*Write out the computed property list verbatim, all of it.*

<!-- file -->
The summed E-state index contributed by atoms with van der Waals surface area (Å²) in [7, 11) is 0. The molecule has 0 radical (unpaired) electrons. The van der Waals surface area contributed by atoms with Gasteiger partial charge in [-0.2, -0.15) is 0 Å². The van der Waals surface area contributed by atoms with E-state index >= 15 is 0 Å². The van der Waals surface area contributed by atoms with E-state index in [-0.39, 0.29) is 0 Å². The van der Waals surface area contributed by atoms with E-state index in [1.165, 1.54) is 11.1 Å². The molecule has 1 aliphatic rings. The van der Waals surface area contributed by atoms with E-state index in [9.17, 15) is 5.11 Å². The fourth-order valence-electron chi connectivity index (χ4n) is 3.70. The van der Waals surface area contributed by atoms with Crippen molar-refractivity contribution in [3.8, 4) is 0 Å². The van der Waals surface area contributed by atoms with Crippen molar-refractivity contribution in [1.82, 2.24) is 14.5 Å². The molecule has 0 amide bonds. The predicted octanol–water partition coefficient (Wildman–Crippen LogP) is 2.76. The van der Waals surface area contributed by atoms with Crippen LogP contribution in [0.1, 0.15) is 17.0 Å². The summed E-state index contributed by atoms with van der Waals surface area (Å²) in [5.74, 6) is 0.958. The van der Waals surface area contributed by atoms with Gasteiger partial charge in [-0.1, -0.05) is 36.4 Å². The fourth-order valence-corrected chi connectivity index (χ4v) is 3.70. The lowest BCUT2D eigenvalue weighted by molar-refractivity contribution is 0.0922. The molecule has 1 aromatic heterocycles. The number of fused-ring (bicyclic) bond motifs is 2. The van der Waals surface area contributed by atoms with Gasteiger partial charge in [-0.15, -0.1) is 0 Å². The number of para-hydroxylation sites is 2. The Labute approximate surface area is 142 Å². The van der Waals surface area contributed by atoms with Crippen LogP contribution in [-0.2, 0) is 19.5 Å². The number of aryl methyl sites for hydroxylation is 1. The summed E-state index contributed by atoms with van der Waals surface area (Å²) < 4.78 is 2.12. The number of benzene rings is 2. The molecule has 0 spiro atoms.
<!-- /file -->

The summed E-state index contributed by atoms with van der Waals surface area (Å²) in [7, 11) is 0. The molecule has 0 radical (unpaired) electrons. The van der Waals surface area contributed by atoms with Gasteiger partial charge in [-0.2, -0.15) is 0 Å². The van der Waals surface area contributed by atoms with E-state index >= 15 is 0 Å². The van der Waals surface area contributed by atoms with E-state index in [-0.39, 0.29) is 0 Å². The van der Waals surface area contributed by atoms with E-state index in [1.165, 1.54) is 11.1 Å². The molecule has 1 aliphatic rings. The van der Waals surface area contributed by atoms with E-state index in [9.17, 15) is 5.11 Å². The fourth-order valence-electron chi connectivity index (χ4n) is 3.70. The van der Waals surface area contributed by atoms with Crippen molar-refractivity contribution in [3.8, 4) is 0 Å². The van der Waals surface area contributed by atoms with Crippen molar-refractivity contribution in [1.82, 2.24) is 14.5 Å². The molecule has 0 amide bonds. The predicted octanol–water partition coefficient (Wildman–Crippen LogP) is 2.76. The van der Waals surface area contributed by atoms with Crippen LogP contribution in [0.1, 0.15) is 17.0 Å². The summed E-state index contributed by atoms with van der Waals surface area (Å²) in [5.74, 6) is 0.958. The van der Waals surface area contributed by atoms with Gasteiger partial charge in [-0.1, -0.05) is 36.4 Å². The fourth-order valence-corrected chi connectivity index (χ4v) is 3.70. The lowest BCUT2D eigenvalue weighted by molar-refractivity contribution is 0.0922. The molecule has 1 aromatic heterocycles. The number of fused-ring (bicyclic) bond motifs is 2. The van der Waals surface area contributed by atoms with Gasteiger partial charge in [-0.15, -0.1) is 0 Å². The number of para-hydroxylation sites is 2. The Labute approximate surface area is 142 Å². The van der Waals surface area contributed by atoms with Crippen LogP contribution in [-0.2, 0) is 19.5 Å². The number of aryl methyl sites for hydroxylation is 1. The summed E-state index contributed by atoms with van der Waals surface area (Å²) < 4.78 is 2.12. The number of benzene rings is 2. The molecule has 0 spiro atoms.